JULY’S more positive tone was tested last week by a combination of:
The first two points saw bond yields gain 34bp at the short end and 18bp for 10-year Treasuries. The yield curve is now more negative than it was in 2007 and the US dollar has started rallying again.
Despite this, equities ground out small gains, led again by growth stocks.
The S&P 500 rose 0.4% and S&P/ASX 300 gained 1.1%.
This resilience is surprising. We suspect it has as much to do with the market’s previous negative positioning and sentiment as any fundamentals.
The recovery has prompted some breaks in the previous bearish consensus.
We have seen a highly rated US technical analyst turn positive on the premise that the oil price and bond yields have peaked.
Energy is critical to the outlook.
A bounce-back in the oil price would kick-start stagflation concerns; a continued fall would help drive bond yields lower.
Locally, the focus will shift to stock specifics as reporting season kicks off this week.
US payroll data and household survey came in well ahead of expectations.
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This suggests the job market remains strong despite weakening lead indicators, a technical “recession” signal and headlines about tech companies laying off workers:
There are early signs that the ratio of job openings to the number of unemployed is rolling over. But we have a long way to go to normalise and reduce pressure on wages.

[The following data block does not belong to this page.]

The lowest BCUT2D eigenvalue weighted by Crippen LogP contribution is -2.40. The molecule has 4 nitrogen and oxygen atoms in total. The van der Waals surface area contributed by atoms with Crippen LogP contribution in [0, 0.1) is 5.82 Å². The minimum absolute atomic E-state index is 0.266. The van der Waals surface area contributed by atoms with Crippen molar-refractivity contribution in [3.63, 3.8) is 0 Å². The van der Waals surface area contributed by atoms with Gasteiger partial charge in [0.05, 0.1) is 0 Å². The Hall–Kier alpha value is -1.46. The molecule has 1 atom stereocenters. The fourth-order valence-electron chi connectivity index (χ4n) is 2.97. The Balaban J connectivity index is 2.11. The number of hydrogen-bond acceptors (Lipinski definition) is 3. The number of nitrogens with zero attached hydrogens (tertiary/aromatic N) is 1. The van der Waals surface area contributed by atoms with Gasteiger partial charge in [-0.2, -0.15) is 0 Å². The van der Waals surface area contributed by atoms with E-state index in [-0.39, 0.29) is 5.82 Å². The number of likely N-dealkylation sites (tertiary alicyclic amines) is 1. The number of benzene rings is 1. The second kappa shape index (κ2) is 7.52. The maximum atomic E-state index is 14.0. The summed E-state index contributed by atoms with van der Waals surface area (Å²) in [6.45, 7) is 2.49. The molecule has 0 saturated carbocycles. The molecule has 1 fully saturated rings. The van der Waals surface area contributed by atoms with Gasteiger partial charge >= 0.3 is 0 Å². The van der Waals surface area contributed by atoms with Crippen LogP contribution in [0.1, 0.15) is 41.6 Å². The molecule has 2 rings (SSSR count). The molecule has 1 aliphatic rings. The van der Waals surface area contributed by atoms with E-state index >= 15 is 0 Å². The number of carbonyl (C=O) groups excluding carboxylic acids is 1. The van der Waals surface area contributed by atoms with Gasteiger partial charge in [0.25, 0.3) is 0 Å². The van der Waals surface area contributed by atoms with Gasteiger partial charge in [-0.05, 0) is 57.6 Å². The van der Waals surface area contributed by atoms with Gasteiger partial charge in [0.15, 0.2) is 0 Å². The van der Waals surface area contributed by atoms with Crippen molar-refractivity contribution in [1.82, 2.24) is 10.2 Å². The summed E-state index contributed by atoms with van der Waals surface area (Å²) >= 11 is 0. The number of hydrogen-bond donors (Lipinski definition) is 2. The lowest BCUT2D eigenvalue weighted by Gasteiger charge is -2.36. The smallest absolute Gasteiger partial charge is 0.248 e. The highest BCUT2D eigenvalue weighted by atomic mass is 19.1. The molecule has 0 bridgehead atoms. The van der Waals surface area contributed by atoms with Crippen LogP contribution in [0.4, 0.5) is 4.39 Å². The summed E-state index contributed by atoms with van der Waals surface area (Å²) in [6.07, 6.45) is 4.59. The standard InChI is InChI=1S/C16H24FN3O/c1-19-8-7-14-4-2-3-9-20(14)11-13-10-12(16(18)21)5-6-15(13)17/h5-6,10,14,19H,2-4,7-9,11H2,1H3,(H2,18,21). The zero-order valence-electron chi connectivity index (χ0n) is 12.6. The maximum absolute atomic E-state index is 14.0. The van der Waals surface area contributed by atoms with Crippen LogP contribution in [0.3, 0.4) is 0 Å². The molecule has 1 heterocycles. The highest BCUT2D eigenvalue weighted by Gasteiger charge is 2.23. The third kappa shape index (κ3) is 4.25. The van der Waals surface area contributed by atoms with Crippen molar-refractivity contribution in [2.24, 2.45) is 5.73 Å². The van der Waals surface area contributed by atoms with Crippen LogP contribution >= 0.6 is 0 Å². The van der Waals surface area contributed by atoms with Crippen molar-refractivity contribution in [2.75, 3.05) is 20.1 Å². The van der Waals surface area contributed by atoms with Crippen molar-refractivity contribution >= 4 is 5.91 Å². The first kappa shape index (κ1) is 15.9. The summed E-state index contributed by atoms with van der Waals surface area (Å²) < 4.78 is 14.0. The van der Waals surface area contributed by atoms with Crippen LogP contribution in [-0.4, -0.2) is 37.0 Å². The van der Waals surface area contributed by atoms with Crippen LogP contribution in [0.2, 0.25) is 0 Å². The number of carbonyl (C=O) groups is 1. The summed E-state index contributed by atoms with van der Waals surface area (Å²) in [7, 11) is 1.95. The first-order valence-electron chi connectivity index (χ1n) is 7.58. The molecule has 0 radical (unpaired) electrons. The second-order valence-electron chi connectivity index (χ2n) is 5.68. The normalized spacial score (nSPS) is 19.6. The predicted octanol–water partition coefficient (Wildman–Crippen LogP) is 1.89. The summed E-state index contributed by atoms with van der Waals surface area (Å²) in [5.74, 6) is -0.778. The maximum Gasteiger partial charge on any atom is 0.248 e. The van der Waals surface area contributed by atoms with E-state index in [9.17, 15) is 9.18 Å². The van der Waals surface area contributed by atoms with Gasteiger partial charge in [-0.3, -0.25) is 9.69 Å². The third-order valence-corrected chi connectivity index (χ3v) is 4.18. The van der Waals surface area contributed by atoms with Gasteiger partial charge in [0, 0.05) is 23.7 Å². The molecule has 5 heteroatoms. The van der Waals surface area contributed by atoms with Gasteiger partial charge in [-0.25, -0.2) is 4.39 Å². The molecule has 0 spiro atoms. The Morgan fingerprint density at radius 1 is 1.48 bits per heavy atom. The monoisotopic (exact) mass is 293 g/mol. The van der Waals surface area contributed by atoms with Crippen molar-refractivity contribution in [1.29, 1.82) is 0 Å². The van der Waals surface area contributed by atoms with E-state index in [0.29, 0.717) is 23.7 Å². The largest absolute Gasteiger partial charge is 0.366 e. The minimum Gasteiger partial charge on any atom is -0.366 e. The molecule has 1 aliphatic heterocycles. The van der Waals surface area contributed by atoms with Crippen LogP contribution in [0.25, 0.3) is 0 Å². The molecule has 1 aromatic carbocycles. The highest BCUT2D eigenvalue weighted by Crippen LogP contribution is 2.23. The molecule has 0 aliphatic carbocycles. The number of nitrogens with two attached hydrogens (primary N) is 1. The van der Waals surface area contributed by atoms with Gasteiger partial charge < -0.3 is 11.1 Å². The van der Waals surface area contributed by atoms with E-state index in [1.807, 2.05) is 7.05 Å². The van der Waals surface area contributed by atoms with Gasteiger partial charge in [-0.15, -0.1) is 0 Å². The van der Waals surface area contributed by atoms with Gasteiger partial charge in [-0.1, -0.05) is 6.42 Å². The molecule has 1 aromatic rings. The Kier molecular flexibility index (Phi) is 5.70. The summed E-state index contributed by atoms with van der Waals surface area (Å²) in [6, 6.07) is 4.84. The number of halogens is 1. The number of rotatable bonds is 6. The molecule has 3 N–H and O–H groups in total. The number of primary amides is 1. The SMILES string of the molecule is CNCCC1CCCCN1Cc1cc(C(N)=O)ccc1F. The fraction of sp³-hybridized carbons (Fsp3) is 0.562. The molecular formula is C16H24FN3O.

These are all co-incident or lagging indicators.
It’s highly likely a weakening economy will start to flow into jobs in the next few months.
But the starting point is higher and the amount of slack needed is rising. This makes the Fed’s job harder.
Some outer members of the Fed worked this week to rectify the interpretation of Powell’s press conference, re-iterating the priority of fighting inflation.
Combined with the employment data this moved the short end of the yield curve in particular.
The market is back to pricing an implied 67bp rate hike for September.
The Fed’s initial plan is to slow growth below trend — which should loosen the job market, leading to lower wage growth and inflation.
It’s important to remember that equity markets form part of the overall total financial conditions index, which has an impact on the pace of economic growth.
The Fed had shifted this sufficiently to be consistent with 1% GDP growth — in line with the aim of a soft landing.
However the reaction to Powell’s press conference last week meant total financial conditions were beginning to ease.
The Fed needed to check that move to keep conditions conducive to below-trend growth.
This US$430 billion bill — intended to fight climate change, lower drug prices and raise some corporate taxes — has been further amended and is now highly likely to be passed in next few weeks.
The most relevant component is an emphasis on clean-energy investments, including increased subsidies for electric vehicles.
This is tied to requirements that companies source components from countries with free-trade agreements with the US, to prevent reliance on China. This should be a boon for the Korean battery industry.
It remains to be seen whether the capacity to deliver this exists. But for the moment sentiment towards electric vehicles and battery materials has improved.
The UK highlights the policy conundrum that emerges as stagflation takes hold.